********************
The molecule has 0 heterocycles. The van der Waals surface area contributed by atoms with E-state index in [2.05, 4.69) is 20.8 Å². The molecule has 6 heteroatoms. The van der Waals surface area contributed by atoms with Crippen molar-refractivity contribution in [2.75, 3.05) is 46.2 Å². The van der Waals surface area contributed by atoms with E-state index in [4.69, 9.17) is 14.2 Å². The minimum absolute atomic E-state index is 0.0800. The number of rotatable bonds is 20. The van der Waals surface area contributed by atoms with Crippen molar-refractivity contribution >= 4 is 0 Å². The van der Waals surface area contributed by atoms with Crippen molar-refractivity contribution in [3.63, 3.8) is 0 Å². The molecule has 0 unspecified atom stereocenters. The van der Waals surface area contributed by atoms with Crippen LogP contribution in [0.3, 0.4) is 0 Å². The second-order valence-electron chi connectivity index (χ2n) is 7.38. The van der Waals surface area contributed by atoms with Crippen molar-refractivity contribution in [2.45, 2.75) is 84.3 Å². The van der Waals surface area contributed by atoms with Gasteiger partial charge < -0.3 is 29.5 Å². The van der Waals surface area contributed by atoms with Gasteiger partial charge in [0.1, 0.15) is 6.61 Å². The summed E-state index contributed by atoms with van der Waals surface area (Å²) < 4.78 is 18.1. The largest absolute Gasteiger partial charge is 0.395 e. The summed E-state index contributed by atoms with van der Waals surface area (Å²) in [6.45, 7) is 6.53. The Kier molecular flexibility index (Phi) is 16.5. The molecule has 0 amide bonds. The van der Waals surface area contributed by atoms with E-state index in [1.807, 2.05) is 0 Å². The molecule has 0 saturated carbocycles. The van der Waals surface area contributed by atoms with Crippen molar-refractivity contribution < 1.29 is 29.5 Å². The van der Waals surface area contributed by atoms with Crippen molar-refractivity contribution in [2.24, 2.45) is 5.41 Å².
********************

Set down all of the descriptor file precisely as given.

The molecule has 0 heterocycles. The van der Waals surface area contributed by atoms with E-state index in [2.05, 4.69) is 20.8 Å². The molecule has 6 heteroatoms. The van der Waals surface area contributed by atoms with Crippen molar-refractivity contribution in [2.75, 3.05) is 46.2 Å². The van der Waals surface area contributed by atoms with E-state index in [4.69, 9.17) is 14.2 Å². The minimum absolute atomic E-state index is 0.0800. The number of rotatable bonds is 20. The van der Waals surface area contributed by atoms with Crippen molar-refractivity contribution >= 4 is 0 Å². The van der Waals surface area contributed by atoms with Crippen molar-refractivity contribution in [3.63, 3.8) is 0 Å². The molecule has 0 unspecified atom stereocenters. The van der Waals surface area contributed by atoms with Crippen LogP contribution in [0.3, 0.4) is 0 Å². The second-order valence-electron chi connectivity index (χ2n) is 7.38. The van der Waals surface area contributed by atoms with Crippen molar-refractivity contribution in [2.45, 2.75) is 84.3 Å². The van der Waals surface area contributed by atoms with Gasteiger partial charge < -0.3 is 29.5 Å². The van der Waals surface area contributed by atoms with Gasteiger partial charge in [0.1, 0.15) is 6.61 Å². The summed E-state index contributed by atoms with van der Waals surface area (Å²) < 4.78 is 18.1. The largest absolute Gasteiger partial charge is 0.395 e. The summed E-state index contributed by atoms with van der Waals surface area (Å²) in [6.45, 7) is 6.53. The Kier molecular flexibility index (Phi) is 16.5. The molecule has 0 amide bonds. The van der Waals surface area contributed by atoms with E-state index in [1.807, 2.05) is 0 Å². The molecule has 0 saturated carbocycles. The van der Waals surface area contributed by atoms with Crippen molar-refractivity contribution < 1.29 is 29.5 Å². The van der Waals surface area contributed by atoms with Crippen molar-refractivity contribution in [2.24, 2.45) is 5.41 Å².